Shabby island: visually-impaired victims of lack of public hygiene and e-scooters

Visually-impaired are threatend by unhygienic street furniture, garbage uncollected on kerbsides, and e-scooters whizzing past them

To the visually-impaired the threat of unhygienic street furniture and environs is now a national concern
To the visually-impaired the threat of unhygienic street furniture and environs is now a national concern

Garbage and urban debris in some of Malta’s most populated towns and seaside localities have become a regular nuisance in the hot summer months. But to the visually-impaired the threat of unhygienic street furniture and environs is now a national concern.

So says Michael Micallef, the head of a new campaign – Safe And Hygienic Pedestrian Managements – who wants local councils and Prime Minister Robert Abela to come aboard the Visual Non-Visual Network’s (VNVN) campaign for public cleanliness.

“Blind people still face obstacles when walking daily on pavements, especially when these are relatively new, and when garbage is left out on pavements, or animal excrement is left on pavements,” said VNVN spokesperson Mary Anne Zammit.

Zammit will be meeting Sapport CEO Oliver Scicluna, the Malta Tourism Authority CEO Carlo Micallef, as well as representatives from the transport and public works ministries and the Office of the Prime Minister to discuss the campaign.

“We are proposing that there is more knowledge and information about these situations which to us seem trivial, but are great obstacles and even of danger to the blind as they may be more prone to accidents. The campaign is aiming to reach out to the administration of local councils and sections of law enforcement in Malta.”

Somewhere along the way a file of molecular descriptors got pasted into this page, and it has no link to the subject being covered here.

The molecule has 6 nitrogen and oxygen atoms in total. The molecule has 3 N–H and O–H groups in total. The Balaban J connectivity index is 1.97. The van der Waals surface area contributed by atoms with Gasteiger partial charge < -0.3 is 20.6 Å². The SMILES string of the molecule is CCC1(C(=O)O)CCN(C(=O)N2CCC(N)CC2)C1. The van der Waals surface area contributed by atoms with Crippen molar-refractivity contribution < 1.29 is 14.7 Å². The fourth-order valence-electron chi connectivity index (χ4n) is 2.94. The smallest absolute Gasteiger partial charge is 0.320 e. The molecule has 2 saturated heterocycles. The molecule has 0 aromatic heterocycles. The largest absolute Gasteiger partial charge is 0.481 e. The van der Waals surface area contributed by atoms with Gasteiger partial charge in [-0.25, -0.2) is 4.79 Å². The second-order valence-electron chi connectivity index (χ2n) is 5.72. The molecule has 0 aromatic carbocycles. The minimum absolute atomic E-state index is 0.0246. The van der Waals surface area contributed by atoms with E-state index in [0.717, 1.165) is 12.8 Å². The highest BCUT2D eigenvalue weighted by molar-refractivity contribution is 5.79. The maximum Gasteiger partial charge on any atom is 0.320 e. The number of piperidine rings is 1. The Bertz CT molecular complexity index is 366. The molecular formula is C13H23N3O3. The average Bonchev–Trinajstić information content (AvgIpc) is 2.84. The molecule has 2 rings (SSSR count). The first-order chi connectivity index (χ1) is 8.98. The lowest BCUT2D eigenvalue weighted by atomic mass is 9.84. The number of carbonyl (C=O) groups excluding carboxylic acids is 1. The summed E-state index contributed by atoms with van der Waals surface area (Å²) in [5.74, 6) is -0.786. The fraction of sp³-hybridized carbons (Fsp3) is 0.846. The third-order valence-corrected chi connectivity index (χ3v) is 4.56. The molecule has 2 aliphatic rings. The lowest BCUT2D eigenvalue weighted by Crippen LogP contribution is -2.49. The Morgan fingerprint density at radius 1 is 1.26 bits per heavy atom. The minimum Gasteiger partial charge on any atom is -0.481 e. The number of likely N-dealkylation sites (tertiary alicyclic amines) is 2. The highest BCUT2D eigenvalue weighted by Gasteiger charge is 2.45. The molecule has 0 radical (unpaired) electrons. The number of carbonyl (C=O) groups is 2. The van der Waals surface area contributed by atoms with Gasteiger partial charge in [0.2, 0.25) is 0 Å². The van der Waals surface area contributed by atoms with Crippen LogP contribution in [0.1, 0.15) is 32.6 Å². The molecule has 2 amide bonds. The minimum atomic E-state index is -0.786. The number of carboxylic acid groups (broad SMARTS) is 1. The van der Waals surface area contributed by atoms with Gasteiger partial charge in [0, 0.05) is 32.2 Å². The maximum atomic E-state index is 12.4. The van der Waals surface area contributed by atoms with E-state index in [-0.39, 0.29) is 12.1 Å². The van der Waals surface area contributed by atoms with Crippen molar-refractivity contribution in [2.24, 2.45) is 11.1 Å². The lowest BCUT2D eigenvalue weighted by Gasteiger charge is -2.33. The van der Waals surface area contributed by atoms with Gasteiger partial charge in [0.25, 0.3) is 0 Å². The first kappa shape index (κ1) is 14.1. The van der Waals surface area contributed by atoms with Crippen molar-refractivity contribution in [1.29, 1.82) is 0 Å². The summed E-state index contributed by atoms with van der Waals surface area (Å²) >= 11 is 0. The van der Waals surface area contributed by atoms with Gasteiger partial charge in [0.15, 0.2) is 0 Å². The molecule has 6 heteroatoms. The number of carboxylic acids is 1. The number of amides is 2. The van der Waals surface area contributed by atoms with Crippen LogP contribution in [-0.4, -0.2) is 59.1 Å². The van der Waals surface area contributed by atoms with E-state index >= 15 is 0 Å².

Michael Micallef, who also runs the Beyond Light project for VNVN, said even guide dogs are victims of unsafe and unhygienic pedestrian areas. “It is mainly due to the impact of a dense population,” Micallef said. “Malta must surmount this passive, social inclusion framework... with hands-on, intensive, and actively safe, pedestrian management.”

Trash piling up on roadsides and pedestrian areas over the weekends are visible problems in tourist areas such as the Sliema, St Julian’s localities, as well as northern towns like St Paul’s Bay, Bugibba and Qawra.

Mounds of rubbish around the main thoroughfares exasperates residents who are concerned with infestations of vermin. But to the visually-impaired, mounds of rubbish and garbage bags block pavements – especially in areas where rental residents or short-stay holidaymakers are not acclimatised to garbage collection schedules.

St Julian’s mayor Albert Buttigieg has proposed the use of Green Wardens to increase surveillance in the area, but this would involve a new expense for cash-strapped local councils.

Buttigieg has also said that landlords should be responsible for a separate deposit from tenants, should they ignore rules of trash disposal in the neighbourhood.

Scooter trouble

Adding further to the woes of the visually-impaired, are the worsening concerns about e-scooters. The Malta Guide Dogs Foundation, which trains visually-impaired persons to become independent in their mobility through the use of the white cane and the guide dog, has had numerous complaints about dangerous driving and the careless abandonment of scooters.

“These cause inaccessibility and represent a serious danger to the visually impaired, who move around on their own with the support of a white cane or a guide dog,” spokesperson Charlotte Cilia said.

The MGDF says scooters should have an acoustic signal, apart from slowing down when approaching a visually-impaired person aided by a white cane or a guide dog.

“Scooters should not be carelessly abandoned on footpaths and pedestrian areas, so as to block the way, adding to the many other obstacles that unfortunately already exist; and authorities need to enhance enforcement and see that the use of scooters does not impinge on the safety and independence of visually-impaired persons,” Cilia said.

The MGDF said the risk is that many visually-impaired will increasingly feel discouraged to go out on their own unless these concerns are addressed. “The precious work performed by the Malta Guide Dogs Foundation so far, which gave such persons a greater degree of independence in their mobility, simply risks going lost.”